With the election certified and a month of hard work and angst behind, Olivia Hale and the staff at the San Joaquin County Registrar’s Office took the Fourth of July weekend off.
But the break was short-lived. Now, the group prepares for November’s General Election and attempts to get more of the county’s citizens to the polls after a dismal primary turnout.
The state officially certified the June 7 primary results on Thursday, ending an anxious and sobering chapter for the local registrar’s office. Hale stepped in as interim registrar after SJC Registrar Heather Ditty tragically died just days before the primary.
Additionally, the county dealt with faulty ballots that contained smeared barcodes. This forced a timely hand count instead of running the ballots through scanning machines. Workers hand-counted about 30 percent of the 100,000-plus votes cast.
Hale’s crew finished its count, certified the election on July 2, and moved it on to the state.
“I want to thank every individual who contributed to the success of the election,” Hale said. “From the poll workers to ROV staff to every voter who made their voices heard. At the end of this election, I can confidently say to every resident that San Joaquin County has once again conducted a transparent and thorough election despite the challenges placed before us.”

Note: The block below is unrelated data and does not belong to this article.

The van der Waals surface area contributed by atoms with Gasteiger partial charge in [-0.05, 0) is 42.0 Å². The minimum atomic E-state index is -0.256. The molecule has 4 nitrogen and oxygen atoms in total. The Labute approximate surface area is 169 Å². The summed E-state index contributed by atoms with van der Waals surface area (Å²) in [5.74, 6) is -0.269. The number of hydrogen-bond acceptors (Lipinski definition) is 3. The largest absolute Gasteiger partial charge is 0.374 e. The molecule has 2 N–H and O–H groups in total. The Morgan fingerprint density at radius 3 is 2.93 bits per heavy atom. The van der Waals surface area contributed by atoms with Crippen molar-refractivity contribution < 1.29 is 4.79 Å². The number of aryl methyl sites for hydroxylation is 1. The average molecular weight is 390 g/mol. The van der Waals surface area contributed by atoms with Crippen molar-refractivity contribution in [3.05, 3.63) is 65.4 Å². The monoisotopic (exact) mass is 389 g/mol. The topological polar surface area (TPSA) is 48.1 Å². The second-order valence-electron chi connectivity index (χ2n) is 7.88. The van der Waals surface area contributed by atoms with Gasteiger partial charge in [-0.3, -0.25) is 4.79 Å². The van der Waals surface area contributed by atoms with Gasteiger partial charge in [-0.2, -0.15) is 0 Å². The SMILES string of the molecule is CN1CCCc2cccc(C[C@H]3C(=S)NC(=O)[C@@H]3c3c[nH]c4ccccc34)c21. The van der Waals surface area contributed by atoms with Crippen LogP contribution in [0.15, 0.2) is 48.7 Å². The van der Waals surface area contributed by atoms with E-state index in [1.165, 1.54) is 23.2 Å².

Turnout was less than 30%
Hale’s team counted 110,252 ballots, which represents 28.6 percent of the 385,040 registered voters in San Joaquin County.
“Voter turnout during this election is down considerably from the 80.04 percent of registered voters who cast ballots in the 2020 general election which was held during a historic pandemic and a high-profile presidential race,” Hale said. “However, the 2020 primary turnout was similar to previous statewide direct primaries. In fact, the voter turnout in the 2018 primary was 32.3 percent compared to 28.6 percent in 2022. In either instance, we have a lot of work to do in the future to get residents excited about voting and engaged like they were in 2020.”
Hale said the county expects to add an election technician supervisor in the near future. This new staffer will be assigned to monitor the vote-by-mail operation and work on outreach between elections. She said the office is focused on attending more community events to register voters and engage young voters-to-be by conducting mock elections at high schools. The Sacramento County Registrar of Voters office employs a similar tactic.
For Hale, the 2022 Primary Election tried her resolve. But she thanked her predecessor for much of the prep work beforehand.
“It was a very difficult election under the circumstances. I feel Heather really prepared me,” Hale said. “She gave us a road map to follow which saw us through.”
Final election results reside here.